25 September 2013 by Published in: Opinion No comments yet

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Going to Pot

Editorial Comments

by Deborah Steele Hazen

Fifteen years after Oregon legalized marijuana for medical use, the state -  for the first time and because of the passage earlier this year of House Bill 3460 – is trying to figure out how to regulate what has been an unchecked and growing retail industry.

A committee comprised of state officials, law enforcement personnel, lawmakers, dispensary owners, advocates and lawyers met last week in Salem to explore rules regarding how to ensure security, how marijuana should be transferred from growers to dispensaries, and how the drug will be tested for impurities – one of the law’s requirements.

Meanwhile, our neighbors  to the north – Washington -  and the state of Colorado have passed laws legalizing the consumption and sale of marijuana for adults over 18 for recreational use.

The Washington State Liquor Control Board has been crafting regulations to administer the sale of marijuana since last December. It recently approved another round of changes to the regulations, and will hold hearings in early October in Spokane and Seattle. The 43 pages of rules could receive a final okay on Oct. 16, and if so, then the board will begin accepting license applications for one month, then start reviewing them.

It is estimated it will take another nine months before anyone can legally buy recreational marijuana in Washington state. Marijuana users and sellers should take note of that.

Also, the United States Department of Justice announced in late August that it would not seek to challenge the Washington and Colorado laws. That announcement prompted a statement by U.S. Attorney Amanda Marshall, headquartered in Portland, which we found interesting and encouraging, since we share her belief that the use of marijuana – similar to any other mind-altering substance – creates a public health and safety problem.

Here is the U.S. Marshal’s statement:

“Marijuana poses a significant risk to public health and its cultivation, distribution, and possession remains illegal under federal law. The Department of Justice is committed to enforcing the Controlled Substances Act, and will use its limited investigative and prosecutorial resources to address the most significant threats posed by illegal drug trafficking.

“Today’s (Aug. 29) updated guidance memo from the Department reiterated eight priority areas related to enforcing federal marijuana laws:

“1. Preventing the distribution of marijuana to minors;

“2. Preventing revenue from the sale of marijuana from going to criminal organizations, gangs, and cartels;

“3. Preventing the diversion of marijuana from states where it is legal under state law in some form to other states;

“4. Preventing state-authorized marijuana activity from being used as a cover or pretext for the trafficking of other illegal drugs or other illegal activity;

“5. Preventing violence and the use of firearms in the cultivation and distribution of marijuana;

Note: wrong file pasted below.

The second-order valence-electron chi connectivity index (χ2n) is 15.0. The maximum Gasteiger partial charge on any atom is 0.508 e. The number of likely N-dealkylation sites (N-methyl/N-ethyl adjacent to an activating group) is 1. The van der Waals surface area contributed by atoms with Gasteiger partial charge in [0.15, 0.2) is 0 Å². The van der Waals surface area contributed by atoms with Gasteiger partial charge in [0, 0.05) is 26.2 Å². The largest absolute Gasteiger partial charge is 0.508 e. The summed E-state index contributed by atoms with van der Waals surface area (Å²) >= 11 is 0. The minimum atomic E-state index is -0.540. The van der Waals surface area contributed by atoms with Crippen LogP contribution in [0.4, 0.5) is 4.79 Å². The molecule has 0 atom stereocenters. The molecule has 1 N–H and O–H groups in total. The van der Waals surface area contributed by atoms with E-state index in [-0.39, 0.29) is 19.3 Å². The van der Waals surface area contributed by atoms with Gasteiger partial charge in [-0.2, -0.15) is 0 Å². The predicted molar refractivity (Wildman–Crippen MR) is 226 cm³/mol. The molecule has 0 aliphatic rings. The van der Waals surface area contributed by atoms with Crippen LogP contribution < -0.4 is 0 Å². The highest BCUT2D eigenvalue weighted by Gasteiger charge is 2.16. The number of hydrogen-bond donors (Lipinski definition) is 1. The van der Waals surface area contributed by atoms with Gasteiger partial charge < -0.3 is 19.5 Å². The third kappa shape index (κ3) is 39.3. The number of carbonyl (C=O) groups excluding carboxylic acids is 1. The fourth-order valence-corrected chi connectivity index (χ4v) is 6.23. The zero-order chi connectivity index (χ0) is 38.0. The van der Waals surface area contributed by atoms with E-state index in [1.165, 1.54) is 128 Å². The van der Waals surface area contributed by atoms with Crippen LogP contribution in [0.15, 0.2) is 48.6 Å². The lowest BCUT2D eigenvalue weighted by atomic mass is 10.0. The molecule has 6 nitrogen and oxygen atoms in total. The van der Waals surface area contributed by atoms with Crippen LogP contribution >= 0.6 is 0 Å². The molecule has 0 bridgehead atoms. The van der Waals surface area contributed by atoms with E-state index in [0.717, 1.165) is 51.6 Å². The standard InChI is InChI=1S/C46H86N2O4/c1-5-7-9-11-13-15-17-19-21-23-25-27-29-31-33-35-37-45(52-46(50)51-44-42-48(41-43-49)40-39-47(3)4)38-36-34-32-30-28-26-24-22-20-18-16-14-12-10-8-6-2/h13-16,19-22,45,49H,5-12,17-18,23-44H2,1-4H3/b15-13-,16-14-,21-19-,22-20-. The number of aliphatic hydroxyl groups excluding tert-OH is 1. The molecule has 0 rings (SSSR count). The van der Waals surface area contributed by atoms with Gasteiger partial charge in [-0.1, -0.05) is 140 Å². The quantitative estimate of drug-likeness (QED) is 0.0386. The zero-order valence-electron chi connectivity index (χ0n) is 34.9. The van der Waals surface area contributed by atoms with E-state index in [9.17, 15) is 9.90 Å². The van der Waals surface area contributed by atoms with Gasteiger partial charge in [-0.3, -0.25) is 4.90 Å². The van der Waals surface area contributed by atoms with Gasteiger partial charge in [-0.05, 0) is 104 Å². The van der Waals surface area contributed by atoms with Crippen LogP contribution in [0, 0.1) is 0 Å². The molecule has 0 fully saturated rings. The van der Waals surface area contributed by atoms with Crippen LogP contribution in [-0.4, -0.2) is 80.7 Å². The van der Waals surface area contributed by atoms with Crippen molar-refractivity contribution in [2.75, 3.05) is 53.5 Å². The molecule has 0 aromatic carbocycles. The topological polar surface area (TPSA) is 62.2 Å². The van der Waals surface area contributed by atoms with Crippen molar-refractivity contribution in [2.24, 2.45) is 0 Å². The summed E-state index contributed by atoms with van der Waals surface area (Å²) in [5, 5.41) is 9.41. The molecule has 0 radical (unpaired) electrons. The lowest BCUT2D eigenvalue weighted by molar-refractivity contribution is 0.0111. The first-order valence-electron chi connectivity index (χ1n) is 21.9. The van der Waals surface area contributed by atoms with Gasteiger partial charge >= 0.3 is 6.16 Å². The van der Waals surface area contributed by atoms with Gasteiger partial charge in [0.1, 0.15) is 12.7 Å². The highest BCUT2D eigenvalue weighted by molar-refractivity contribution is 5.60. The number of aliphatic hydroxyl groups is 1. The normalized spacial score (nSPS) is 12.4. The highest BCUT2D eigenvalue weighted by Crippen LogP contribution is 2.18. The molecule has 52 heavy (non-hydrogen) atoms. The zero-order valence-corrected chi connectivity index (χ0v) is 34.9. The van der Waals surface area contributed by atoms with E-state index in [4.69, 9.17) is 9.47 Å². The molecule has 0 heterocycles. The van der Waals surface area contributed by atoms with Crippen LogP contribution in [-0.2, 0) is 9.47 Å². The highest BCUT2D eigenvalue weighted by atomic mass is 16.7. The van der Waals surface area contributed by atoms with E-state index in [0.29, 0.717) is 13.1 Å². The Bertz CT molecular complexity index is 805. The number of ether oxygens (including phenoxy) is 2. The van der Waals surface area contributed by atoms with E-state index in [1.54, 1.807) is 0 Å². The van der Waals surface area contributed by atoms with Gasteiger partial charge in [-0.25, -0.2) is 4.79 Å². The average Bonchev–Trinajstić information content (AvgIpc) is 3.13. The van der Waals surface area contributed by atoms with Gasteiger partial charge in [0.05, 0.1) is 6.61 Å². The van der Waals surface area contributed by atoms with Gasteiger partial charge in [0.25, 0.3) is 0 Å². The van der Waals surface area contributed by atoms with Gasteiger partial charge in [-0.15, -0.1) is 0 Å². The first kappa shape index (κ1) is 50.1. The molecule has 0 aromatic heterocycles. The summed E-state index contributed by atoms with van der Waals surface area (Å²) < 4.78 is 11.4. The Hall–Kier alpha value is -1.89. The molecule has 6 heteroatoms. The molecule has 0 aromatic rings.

“6. Preventing drugged driving and the exacerbation of other adverse public health consequences associated with marijuana use;

“7. Preventing the growing of marijuana on public lands and the attendant public safety and environmental dangers posed by marijuana production on public lands; and

“8. Preventing marijuana possession or use on federal property.

“Here in Oregon, federal prosecutors will remain aggressive when it comes to protecting these eight federal enforcement interests. That means exercising their prosecutorial discretion to investigate and prosecute individuals who infringe against any of these stated federal interests, regardless of state law.

“Outside of these stated priorities, we will continue what we have been doing since the passage of the Oregon Medical Marijuana Act, relying on state and local authorities to address lowerlevel or localized marijuana activity through enforcement of their own narcotics laws.

“Having looked at the marijuana cases we have prosecuted in this district in the past two years, including all of our open cases involving marijuana cultivation, delivery or possession, we can certify that every case involves at least one, and in most cases more than one, of the eight federal priorities. So, this really doesn’t change anything for the way we do business at the U.S.Attorney’s Office in Oregon.

“The Department expects that states that have legalized the use of marijuana, whether for medical purposes or otherwise, will establish and enforce strict regulatory schemes that protect the eight federal interests identified in the Department’s guidance. These schemes must be tough in practice, not just on paper. They must include strong, state-based enforcement efforts, backed by adequate funding. We will take a ‘trust, but verify’ approach.

“In other words, as long as the state follows through in imposing strict controls regulating marijuana-related conduct, it is less likely that any of the Department’s eight enforcement priorities will be threatened and federal action will be less necessary. But if any of the stated harms do materialize – either in spite of a strict regulatory scheme, or because of the lack of one – federal prosecutors will act aggressively to bring individual prosecutions and may challenge the regulatory scheme themselves.”

 

 

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